“The Plot”

“The Plot” is both the title and the main character of the book by Jean Hanff Korelitz. “The Plot” controls the action; it is present on every page. It has personality and power.  If a writer does not do right by the magnificent idea that has chosen him or her, among all possible writers, ”The Plot” will just move on to someone else.   A great story must be told. Such a story found Jacob Finch Bonner, but he was not the first author to whom “The Plot” was given.

Bonner was the renowned author of a best-selling book, but his subsequent books had not been commercially successful. As a result of this publication slump, he was teaching creative writing. “The Plot” was first given to Evan Parker, a young man in one of Bonner’s classes. The young man did not publish “The Plot,” and in fact, died.  Bonner felt a responsibility, a duty even, to the story. He became obsessed with it. He had not seen Parker’s whole story, just a little of “The Plot,” but he recognized the powerful and exciting theme; this was a story that would sell millions of copies.  When Bonner published his book, he was careful to craft something new, not identical to Parker’s original work, but still “The Plot.” After all, he thought, one cannot copyright a plot; the same “stories” have been told and retold for generations. Then something happens that changes everything for Jacob Finch Bonner.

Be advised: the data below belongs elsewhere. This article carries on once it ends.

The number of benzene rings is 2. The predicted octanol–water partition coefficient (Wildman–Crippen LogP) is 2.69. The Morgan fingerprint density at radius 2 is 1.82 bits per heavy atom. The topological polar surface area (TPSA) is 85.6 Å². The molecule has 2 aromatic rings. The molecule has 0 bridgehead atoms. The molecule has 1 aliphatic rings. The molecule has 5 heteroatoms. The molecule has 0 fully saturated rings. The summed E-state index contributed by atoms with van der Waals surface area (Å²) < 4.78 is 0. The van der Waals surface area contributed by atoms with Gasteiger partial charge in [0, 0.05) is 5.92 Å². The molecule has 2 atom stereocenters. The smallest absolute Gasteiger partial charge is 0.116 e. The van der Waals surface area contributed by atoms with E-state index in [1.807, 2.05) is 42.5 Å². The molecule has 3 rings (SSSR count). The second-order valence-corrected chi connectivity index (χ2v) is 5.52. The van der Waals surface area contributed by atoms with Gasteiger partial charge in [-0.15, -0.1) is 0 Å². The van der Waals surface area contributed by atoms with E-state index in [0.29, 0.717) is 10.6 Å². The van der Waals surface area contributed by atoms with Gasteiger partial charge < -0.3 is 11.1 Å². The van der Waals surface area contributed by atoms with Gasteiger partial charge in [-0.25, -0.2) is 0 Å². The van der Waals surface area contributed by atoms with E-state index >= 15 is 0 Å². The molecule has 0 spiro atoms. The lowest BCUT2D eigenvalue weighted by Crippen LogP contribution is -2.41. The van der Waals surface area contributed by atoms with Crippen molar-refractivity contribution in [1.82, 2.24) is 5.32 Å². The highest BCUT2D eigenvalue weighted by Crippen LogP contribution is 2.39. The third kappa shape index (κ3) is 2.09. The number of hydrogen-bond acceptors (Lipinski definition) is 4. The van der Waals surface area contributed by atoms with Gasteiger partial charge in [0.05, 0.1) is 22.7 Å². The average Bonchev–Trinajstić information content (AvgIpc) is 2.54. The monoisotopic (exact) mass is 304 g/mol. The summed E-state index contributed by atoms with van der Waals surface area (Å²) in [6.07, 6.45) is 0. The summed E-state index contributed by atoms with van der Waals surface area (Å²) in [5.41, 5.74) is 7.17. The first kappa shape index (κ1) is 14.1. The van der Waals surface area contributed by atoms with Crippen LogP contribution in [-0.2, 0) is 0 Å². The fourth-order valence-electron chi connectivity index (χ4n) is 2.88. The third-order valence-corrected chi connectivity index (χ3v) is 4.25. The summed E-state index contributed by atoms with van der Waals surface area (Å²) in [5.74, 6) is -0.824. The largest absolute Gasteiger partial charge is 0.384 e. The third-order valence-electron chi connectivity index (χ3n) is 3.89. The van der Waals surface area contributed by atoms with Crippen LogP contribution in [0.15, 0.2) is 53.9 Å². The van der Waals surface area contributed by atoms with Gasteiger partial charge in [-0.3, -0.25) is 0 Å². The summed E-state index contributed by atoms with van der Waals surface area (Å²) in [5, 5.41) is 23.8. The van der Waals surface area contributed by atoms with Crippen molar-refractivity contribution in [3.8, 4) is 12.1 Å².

“The Plot” is filled with unusual twists and turns. Readers immediately know that something is fundamentally wrong, wrong with the situation, wrong with the publication, wrong with Bonner. Too many things do not add up, and too many things are just too easy.  Even Bonner himself wishes that he had not been so utterly and fatally wrong. In the end, “The Plot” wins, and wins in a dramatic, traumatic, and inevitable way.

There is also a nice shout-out to author Craig Johnson when a character spends a couple of productive weeks writing at the Ucross Center in Wyoming.

Accountability, accusations, ownership, creative license